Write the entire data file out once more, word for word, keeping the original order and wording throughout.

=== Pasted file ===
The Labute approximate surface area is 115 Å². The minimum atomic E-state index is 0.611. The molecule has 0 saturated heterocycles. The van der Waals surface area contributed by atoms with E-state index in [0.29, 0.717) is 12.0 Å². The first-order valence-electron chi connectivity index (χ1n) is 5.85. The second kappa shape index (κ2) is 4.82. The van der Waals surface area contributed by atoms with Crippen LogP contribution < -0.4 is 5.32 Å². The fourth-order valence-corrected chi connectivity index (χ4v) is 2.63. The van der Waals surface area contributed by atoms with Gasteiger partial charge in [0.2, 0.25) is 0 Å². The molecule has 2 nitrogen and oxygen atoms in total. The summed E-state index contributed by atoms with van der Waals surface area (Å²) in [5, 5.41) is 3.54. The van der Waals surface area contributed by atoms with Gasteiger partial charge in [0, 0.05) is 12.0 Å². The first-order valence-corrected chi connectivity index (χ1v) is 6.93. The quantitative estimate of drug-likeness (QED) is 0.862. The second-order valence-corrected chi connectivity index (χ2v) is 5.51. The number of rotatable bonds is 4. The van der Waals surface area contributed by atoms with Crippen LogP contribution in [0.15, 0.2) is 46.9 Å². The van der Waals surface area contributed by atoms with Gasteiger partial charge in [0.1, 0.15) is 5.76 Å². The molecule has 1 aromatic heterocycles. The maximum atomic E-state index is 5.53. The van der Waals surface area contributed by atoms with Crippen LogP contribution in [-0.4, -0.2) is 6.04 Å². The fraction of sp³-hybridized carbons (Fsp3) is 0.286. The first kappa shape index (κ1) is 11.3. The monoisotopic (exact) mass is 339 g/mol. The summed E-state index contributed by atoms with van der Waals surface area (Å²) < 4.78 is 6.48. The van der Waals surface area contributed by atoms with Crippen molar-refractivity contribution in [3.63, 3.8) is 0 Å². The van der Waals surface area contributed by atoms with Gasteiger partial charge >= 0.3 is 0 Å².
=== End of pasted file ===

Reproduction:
The Labute approximate surface area is 115 Å². The minimum atomic E-state index is 0.611. The molecule has 0 saturated heterocycles. The van der Waals surface area contributed by atoms with E-state index in [0.29, 0.717) is 12.0 Å². The first-order valence-electron chi connectivity index (χ1n) is 5.85. The second kappa shape index (κ2) is 4.82. The van der Waals surface area contributed by atoms with Crippen LogP contribution < -0.4 is 5.32 Å². The fourth-order valence-corrected chi connectivity index (χ4v) is 2.63. The van der Waals surface area contributed by atoms with Gasteiger partial charge in [0.2, 0.25) is 0 Å². The molecule has 2 nitrogen and oxygen atoms in total. The summed E-state index contributed by atoms with van der Waals surface area (Å²) in [5, 5.41) is 3.54. The van der Waals surface area contributed by atoms with Gasteiger partial charge in [0, 0.05) is 12.0 Å². The first-order valence-corrected chi connectivity index (χ1v) is 6.93. The quantitative estimate of drug-likeness (QED) is 0.862. The second-order valence-corrected chi connectivity index (χ2v) is 5.51. The number of rotatable bonds is 4. The van der Waals surface area contributed by atoms with Crippen LogP contribution in [0.15, 0.2) is 46.9 Å². The van der Waals surface area contributed by atoms with Gasteiger partial charge in [0.1, 0.15) is 5.76 Å². The molecule has 1 aromatic heterocycles. The maximum atomic E-state index is 5.53. The van der Waals surface area contributed by atoms with Crippen LogP contribution in [-0.4, -0.2) is 6.04 Å². The fraction of sp³-hybridized carbons (Fsp3) is 0.286. The first kappa shape index (κ1) is 11.3. The monoisotopic (exact) mass is 339 g/mol. The summed E-state index contributed by atoms with van der Waals surface area (Å²) < 4.78 is 6.48. The van der Waals surface area contributed by atoms with Crippen molar-refractivity contribution in [3.63, 3.8) is 0 Å². The van der Waals surface area contributed by atoms with Gasteiger partial charge >= 0.3 is 0 Å².